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some day. who is not going to negotiate with the uk on trade deals. who is going to put the uk at the back of the line like president obama said? nobody. >> i'm sorry. i thought that comment was absolutely one of the most ridiculous and stupid comments. >> that might have been good for two percentage points of brexit vote there. >> that's true. people were very agitated about that. >> so you make some comments about this latest news from italy, which is not the poster child, but certainly one of the examples of why it's so hard to get this union to work. have they ever had their gdp debt numbers where they need. >> no. >> they've never had them. >> what has the eu said to them all along. >> close enough for government work or. >> they say mots rel la, blowny and give another exception, but you have to look at this. >> explain to everyone.
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how much money are they going to need to inject into is the banks. >> they put 44 billion into the banks like oh, we're just making a capital injection. >> after brexit. >> the issue is that the banks over there are you can say someplace between in trouble and out of business so they had to take public money again. renzi had to go to the eu again and beg for the exception on not using public money. >> all smoking mirrors. >> what are they really needing to clean it up? 44 billion is like nothing. >> they need hundreds. >> $346 billion to clean it up. >> isn't it euros. it may be even more. >> you spread that around in the eu and it's not so bad. why does the uk need to -- why do they need to be part of that problem? >> people wonder why they left, right? that's the.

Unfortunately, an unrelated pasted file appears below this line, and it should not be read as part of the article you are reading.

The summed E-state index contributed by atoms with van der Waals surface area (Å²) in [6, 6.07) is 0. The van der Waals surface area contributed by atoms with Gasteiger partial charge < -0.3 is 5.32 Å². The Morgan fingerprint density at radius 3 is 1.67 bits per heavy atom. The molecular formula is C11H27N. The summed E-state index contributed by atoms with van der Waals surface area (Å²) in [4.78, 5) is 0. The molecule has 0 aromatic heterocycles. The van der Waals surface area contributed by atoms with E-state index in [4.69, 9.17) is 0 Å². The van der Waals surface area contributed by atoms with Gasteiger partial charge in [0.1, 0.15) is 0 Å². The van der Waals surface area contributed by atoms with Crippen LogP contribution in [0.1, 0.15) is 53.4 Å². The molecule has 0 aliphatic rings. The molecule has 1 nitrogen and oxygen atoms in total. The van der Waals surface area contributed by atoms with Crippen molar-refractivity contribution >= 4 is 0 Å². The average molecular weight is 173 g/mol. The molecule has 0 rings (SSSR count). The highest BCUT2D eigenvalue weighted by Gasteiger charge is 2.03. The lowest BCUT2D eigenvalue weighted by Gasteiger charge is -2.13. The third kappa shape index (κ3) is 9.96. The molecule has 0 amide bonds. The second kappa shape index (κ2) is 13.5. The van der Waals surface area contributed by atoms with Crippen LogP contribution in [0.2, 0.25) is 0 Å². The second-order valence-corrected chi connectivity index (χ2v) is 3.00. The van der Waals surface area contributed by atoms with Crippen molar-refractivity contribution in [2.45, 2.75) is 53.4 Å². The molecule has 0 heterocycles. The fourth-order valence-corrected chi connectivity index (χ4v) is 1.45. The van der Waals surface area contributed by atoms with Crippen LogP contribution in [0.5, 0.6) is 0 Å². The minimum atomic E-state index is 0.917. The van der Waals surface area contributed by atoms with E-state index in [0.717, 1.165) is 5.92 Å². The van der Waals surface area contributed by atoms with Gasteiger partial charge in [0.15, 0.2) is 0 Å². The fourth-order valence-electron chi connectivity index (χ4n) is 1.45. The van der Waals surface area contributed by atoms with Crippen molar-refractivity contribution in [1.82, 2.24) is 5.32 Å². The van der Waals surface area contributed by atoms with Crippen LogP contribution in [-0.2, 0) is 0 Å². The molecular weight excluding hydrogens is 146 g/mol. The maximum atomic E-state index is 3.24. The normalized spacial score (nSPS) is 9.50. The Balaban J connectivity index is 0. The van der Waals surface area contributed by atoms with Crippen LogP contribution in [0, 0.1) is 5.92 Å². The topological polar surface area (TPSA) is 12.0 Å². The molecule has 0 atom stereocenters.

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>> the bigger issue is immigration, at which yesterday there was a plea from the uk to say look, if we could still be part of this union and not have immigration forced on us we would be okay with it. >> that's part. >> but do you think this is sort of the complete disintegration of the eu. >> yes. >> is that a good thing and what is the transition and how painful is whatever that is. >> transition will be unbelievable painful. equally as bad as leaving. that's the piece that really is scary. you have the five-star party. you have wilders in the neters lands. you have nationalism on the rise. you've seen great britain leave. >> is the stock market crazy to react the way it has thus far. >> the stock market is not a question of crazy. the issue here is one of the
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most interesting things that took place that hasn't been presented in the media was draghi's comment on monday. he wants the fed to reverse course and get on board with the ecb and the japanese central bank which means the feds are going to reverse and we're going to go down to interest rates that are -- i mean, i remember when i said 1.25. >> what do you say now. >> under 1% now. >> under 1% in the ten years. >> no, before the. >> so i said o1.25 earlier and you eyes were big and here we are. >> we do that and got our domestic economy and consumers and this is going to be a place where money is going to come in here. it's going to go into the stock market. >> exactly. that is exactly right. here is the one thing we know for sure. when there's no yield anyplace else in the world, money comes